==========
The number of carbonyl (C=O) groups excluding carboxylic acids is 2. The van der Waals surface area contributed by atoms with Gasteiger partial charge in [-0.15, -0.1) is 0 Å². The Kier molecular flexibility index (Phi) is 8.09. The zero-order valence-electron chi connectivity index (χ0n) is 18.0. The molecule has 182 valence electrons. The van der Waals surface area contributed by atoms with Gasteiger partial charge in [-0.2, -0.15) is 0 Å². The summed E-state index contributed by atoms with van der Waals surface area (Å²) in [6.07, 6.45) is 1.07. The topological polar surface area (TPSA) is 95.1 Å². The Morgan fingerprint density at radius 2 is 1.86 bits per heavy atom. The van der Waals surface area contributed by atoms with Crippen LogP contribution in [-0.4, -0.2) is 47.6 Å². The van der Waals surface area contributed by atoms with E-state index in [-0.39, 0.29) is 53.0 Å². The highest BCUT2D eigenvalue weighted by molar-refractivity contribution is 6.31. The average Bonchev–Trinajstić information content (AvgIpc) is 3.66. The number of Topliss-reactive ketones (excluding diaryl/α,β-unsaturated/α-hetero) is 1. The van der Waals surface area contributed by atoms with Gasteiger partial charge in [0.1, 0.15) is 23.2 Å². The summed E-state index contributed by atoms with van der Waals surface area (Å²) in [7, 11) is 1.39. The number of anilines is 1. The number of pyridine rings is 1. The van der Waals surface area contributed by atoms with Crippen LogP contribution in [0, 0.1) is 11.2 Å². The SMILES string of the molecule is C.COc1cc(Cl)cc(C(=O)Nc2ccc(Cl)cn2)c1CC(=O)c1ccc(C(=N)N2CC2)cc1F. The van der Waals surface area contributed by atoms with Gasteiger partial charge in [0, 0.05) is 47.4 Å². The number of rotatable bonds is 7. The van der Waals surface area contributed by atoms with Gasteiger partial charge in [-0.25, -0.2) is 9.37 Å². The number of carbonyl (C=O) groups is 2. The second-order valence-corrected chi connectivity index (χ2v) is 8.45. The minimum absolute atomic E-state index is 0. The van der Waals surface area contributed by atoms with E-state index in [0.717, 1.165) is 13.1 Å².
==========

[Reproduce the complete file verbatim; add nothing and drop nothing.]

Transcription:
The number of carbonyl (C=O) groups excluding carboxylic acids is 2. The van der Waals surface area contributed by atoms with Gasteiger partial charge in [-0.15, -0.1) is 0 Å². The Kier molecular flexibility index (Phi) is 8.09. The zero-order valence-electron chi connectivity index (χ0n) is 18.0. The molecule has 182 valence electrons. The van der Waals surface area contributed by atoms with Gasteiger partial charge in [-0.2, -0.15) is 0 Å². The summed E-state index contributed by atoms with van der Waals surface area (Å²) in [6.07, 6.45) is 1.07. The topological polar surface area (TPSA) is 95.1 Å². The Morgan fingerprint density at radius 2 is 1.86 bits per heavy atom. The van der Waals surface area contributed by atoms with Crippen LogP contribution in [-0.4, -0.2) is 47.6 Å². The van der Waals surface area contributed by atoms with E-state index in [-0.39, 0.29) is 53.0 Å². The highest BCUT2D eigenvalue weighted by molar-refractivity contribution is 6.31. The average Bonchev–Trinajstić information content (AvgIpc) is 3.66. The number of Topliss-reactive ketones (excluding diaryl/α,β-unsaturated/α-hetero) is 1. The van der Waals surface area contributed by atoms with Gasteiger partial charge in [0.1, 0.15) is 23.2 Å². The summed E-state index contributed by atoms with van der Waals surface area (Å²) in [7, 11) is 1.39. The number of anilines is 1. The number of pyridine rings is 1. The van der Waals surface area contributed by atoms with Crippen LogP contribution in [0, 0.1) is 11.2 Å². The SMILES string of the molecule is C.COc1cc(Cl)cc(C(=O)Nc2ccc(Cl)cn2)c1CC(=O)c1ccc(C(=N)N2CC2)cc1F. The van der Waals surface area contributed by atoms with Gasteiger partial charge in [0, 0.05) is 47.4 Å². The number of rotatable bonds is 7. The van der Waals surface area contributed by atoms with Gasteiger partial charge in [-0.25, -0.2) is 9.37 Å². The number of carbonyl (C=O) groups is 2. The second-order valence-corrected chi connectivity index (χ2v) is 8.45. The minimum absolute atomic E-state index is 0. The van der Waals surface area contributed by atoms with E-state index in [0.717, 1.165) is 13.1 Å².